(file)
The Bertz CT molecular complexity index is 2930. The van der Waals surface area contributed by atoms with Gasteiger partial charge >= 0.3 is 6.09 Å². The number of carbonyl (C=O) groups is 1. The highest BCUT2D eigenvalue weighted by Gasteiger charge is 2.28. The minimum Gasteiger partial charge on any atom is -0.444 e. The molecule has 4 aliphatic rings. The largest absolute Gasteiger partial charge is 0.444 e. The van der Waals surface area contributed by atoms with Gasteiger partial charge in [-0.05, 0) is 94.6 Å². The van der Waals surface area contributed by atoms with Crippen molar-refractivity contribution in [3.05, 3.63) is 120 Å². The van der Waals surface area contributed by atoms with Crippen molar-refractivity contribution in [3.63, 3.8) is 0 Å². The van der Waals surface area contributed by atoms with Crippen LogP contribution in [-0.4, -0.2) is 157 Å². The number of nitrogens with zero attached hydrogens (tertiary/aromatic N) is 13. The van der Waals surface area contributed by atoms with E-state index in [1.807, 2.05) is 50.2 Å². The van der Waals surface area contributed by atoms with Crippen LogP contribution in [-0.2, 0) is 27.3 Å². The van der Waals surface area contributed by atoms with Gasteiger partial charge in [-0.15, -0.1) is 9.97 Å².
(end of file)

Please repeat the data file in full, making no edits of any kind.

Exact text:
The Bertz CT molecular complexity index is 2930. The van der Waals surface area contributed by atoms with Gasteiger partial charge >= 0.3 is 6.09 Å². The number of carbonyl (C=O) groups is 1. The highest BCUT2D eigenvalue weighted by Gasteiger charge is 2.28. The minimum Gasteiger partial charge on any atom is -0.444 e. The molecule has 4 aliphatic rings. The largest absolute Gasteiger partial charge is 0.444 e. The van der Waals surface area contributed by atoms with Gasteiger partial charge in [-0.05, 0) is 94.6 Å². The van der Waals surface area contributed by atoms with Crippen molar-refractivity contribution in [3.05, 3.63) is 120 Å². The van der Waals surface area contributed by atoms with Crippen molar-refractivity contribution in [3.63, 3.8) is 0 Å². The van der Waals surface area contributed by atoms with Crippen LogP contribution in [-0.4, -0.2) is 157 Å². The number of nitrogens with zero attached hydrogens (tertiary/aromatic N) is 13. The van der Waals surface area contributed by atoms with E-state index in [1.807, 2.05) is 50.2 Å². The van der Waals surface area contributed by atoms with Crippen LogP contribution in [-0.2, 0) is 27.3 Å². The van der Waals surface area contributed by atoms with Gasteiger partial charge in [-0.15, -0.1) is 9.97 Å².